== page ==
Groundwater. U.S. tests eco-friendly way to heat and cool buildings

Wody podziemne

Research by Lawrence Berkeley National Laboratory and Princeton University’s Andlinger Center for Energy and Environment suggests that using groundwater to maintain comfortable temperatures in buildings could reduce natural gas and electricity consumption in the US building heating and cooling sector by 40%.

The method called Aquifer Thermal Energy Storage (ATES, or Aquifer Thermal Energy Storage) is based on the concept of retaining energy underground in the form of temperature. ATES can heat and cool buildings while preventing failures due to high energy demand during extreme weather conditions.

The study showed that ATES could fit into the broader goal of decarbonizing US energy systems through renewable energy storage. It would be used in the absence of sufficient sunshine or wind for energy production. The researchers said ATES is a favorable option that, along with other technologies such as batteries, could help eliminate dependence on fossil fuels and enable a full transition to renewable energy.

How does it work?

The ATES method involves storing heat or cold in aquifers. Thermal energy is recovered when water is exploited through wells. In summer, extracted from cold wells, it cools buildings. After receiving heat and reheating, it returns to the warm wells. In winter, the direction is reversed – hot water is transferred to the buildings, and after giving up the stored energy, it returns to the cold ones.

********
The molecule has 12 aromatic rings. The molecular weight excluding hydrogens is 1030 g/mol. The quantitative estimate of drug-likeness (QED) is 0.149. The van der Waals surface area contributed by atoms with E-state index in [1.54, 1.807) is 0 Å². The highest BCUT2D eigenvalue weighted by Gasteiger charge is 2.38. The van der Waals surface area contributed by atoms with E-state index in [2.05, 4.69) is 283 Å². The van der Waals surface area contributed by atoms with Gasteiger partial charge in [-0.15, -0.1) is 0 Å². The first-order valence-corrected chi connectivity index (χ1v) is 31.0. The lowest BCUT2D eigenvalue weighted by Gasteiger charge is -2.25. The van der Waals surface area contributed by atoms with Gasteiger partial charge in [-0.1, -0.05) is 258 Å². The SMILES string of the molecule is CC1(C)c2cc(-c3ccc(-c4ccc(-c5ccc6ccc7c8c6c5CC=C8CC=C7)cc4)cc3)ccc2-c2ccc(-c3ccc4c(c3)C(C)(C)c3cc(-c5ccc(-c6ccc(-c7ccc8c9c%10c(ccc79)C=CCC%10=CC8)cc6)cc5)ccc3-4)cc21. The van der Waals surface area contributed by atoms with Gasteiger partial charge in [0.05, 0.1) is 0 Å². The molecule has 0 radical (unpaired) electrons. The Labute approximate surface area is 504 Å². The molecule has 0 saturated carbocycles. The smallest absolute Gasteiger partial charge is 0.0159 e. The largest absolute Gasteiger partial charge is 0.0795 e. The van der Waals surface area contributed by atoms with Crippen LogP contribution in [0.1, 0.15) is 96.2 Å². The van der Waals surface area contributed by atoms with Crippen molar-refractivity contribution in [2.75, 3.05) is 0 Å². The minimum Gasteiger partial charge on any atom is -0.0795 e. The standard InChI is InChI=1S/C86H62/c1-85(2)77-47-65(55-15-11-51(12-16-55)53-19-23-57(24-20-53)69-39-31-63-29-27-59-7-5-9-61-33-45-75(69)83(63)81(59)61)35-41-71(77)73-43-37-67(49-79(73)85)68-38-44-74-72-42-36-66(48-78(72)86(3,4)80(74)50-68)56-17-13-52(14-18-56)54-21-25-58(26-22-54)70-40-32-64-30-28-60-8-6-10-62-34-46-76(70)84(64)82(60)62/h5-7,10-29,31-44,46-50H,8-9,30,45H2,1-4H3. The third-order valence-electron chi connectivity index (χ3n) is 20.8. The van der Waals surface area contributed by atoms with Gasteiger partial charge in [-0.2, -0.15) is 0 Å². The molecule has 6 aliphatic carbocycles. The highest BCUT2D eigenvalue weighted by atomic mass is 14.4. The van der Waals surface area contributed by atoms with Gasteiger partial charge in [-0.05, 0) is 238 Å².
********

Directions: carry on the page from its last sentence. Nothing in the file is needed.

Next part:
ATES systems are designed to avoid impacts on drinking groundwater supplies and do not introduce any pollutants into the water environment.

ATES is not yet widely used in the U.S., but is gaining recognition around the world. One of its main advantages is that the system obtains free thermal energy from seasonal temperature changes, which can be enhanced by adding heating and cooling generated by electricity.

ATES in numbers

In a study published in Applied Energy, researchers created a power grid model for a Chicago neighborhood using various energy storage options, including groundwater. It turned out that the use of ATES could reduce fossil fuel consumption by 40%, although the cost of its implementation would be 15 – 20% higher than with traditional technologies.

However, the researchers believe that after a few years of using ATES systems, the depreciation costs will have paid off and the solution will be more cost-effective.

Another advantage of ATES is also the efficiency gains associated with anticipated climate change. Hotter summers and harsher winters can increase the amount of free thermal energy stored underground.

Studies show that the use of ATES is an attractive form of heating and cooling energy storage that can help make us independent of fossil fuels and enable the creation of a fully green energy grid.

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